On 30 October, we went on a hīkoi to Kaikōura on a bright and sunny day.

There were 14 of us ‘youngies.’ What a day. We left Tuahiwi at 9am after Aroha Hohepera said karakia. We had a lovely bus driver – his name was Paul. The scenery was lovely. Going through Waipara there were acres and acres of young grapevines, and further on there were many acres of black currants. The mountains were covered in the yellow flowers of gorse and broom– it was just a mass of yellow in the background.

We arrived at Mangamaunu at around 11.30am and there were two vans at the bottom of the hill waiting to take us up. We had a pōwhiri then kai. It was such a lovely spread that they gave us. After kai Aunty Phyllis gave us a kōrero about Mangamaunu. Then we went off with the master of ceremonies and we heard all about Kaikōura.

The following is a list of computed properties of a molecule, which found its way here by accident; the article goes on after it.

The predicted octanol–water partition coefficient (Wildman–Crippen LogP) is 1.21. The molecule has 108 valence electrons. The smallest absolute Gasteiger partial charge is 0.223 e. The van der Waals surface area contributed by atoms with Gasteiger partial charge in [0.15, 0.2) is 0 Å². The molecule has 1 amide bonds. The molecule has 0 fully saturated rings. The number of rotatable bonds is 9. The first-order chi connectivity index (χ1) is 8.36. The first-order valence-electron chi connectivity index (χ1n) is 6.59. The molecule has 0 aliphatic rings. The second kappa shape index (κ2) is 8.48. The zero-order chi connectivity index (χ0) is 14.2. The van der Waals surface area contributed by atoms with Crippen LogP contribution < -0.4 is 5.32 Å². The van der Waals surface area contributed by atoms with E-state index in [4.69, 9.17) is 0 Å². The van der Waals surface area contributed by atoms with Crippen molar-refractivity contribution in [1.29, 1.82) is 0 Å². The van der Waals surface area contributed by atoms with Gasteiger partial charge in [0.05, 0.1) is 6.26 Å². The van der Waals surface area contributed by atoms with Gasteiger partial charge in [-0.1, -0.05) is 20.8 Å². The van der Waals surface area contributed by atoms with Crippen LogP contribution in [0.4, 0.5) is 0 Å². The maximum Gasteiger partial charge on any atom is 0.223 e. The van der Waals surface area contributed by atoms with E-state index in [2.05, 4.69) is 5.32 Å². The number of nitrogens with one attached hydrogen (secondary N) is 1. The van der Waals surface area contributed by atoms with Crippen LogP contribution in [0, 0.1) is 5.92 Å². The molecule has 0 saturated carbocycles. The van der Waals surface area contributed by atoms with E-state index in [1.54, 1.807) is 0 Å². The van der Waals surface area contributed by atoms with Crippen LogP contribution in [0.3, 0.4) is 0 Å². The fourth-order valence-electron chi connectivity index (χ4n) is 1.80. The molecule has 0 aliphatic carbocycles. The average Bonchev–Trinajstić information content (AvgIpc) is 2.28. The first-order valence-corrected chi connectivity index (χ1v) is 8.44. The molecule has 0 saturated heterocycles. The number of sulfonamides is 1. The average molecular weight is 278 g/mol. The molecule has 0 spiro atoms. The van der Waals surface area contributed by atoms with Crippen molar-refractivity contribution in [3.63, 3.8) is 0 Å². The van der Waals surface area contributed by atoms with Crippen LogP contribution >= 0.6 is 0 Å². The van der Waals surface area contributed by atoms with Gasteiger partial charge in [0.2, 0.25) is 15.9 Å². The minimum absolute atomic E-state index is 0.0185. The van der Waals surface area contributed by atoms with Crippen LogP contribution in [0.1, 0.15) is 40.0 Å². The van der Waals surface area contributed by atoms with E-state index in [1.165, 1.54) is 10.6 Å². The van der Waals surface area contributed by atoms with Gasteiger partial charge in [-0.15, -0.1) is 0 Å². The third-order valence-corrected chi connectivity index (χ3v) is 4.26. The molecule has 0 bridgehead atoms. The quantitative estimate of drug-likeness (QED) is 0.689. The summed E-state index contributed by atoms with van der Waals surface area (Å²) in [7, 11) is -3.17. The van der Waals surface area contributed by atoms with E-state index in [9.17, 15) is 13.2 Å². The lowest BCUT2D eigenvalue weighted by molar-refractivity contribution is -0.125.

It was very interesting – Maurice you were marvellous. I think we would all go on another hīkoi, so let us know when you go again. Thank you very much. My moko Shirley (Lady) said she learnt more on our trip than she did at school. So, once again Maurice and whānau thank you very much. Oh by the way did the kaikōrero manage to get his hat back? Love you all. Nā K.K.K.

Patricia Anglem and Pani Ruwhiu.

Patricia Anglem and Pani Ruwhiu.

Kaumātua enjoying a catch up at Mangamaunu.

Kaumātua enjoying a catch up at Mangamaunu.

Maurice sharing some local history.

Maurice sharing some local history.

Kaumātua outing to Ngāi Tahu Farms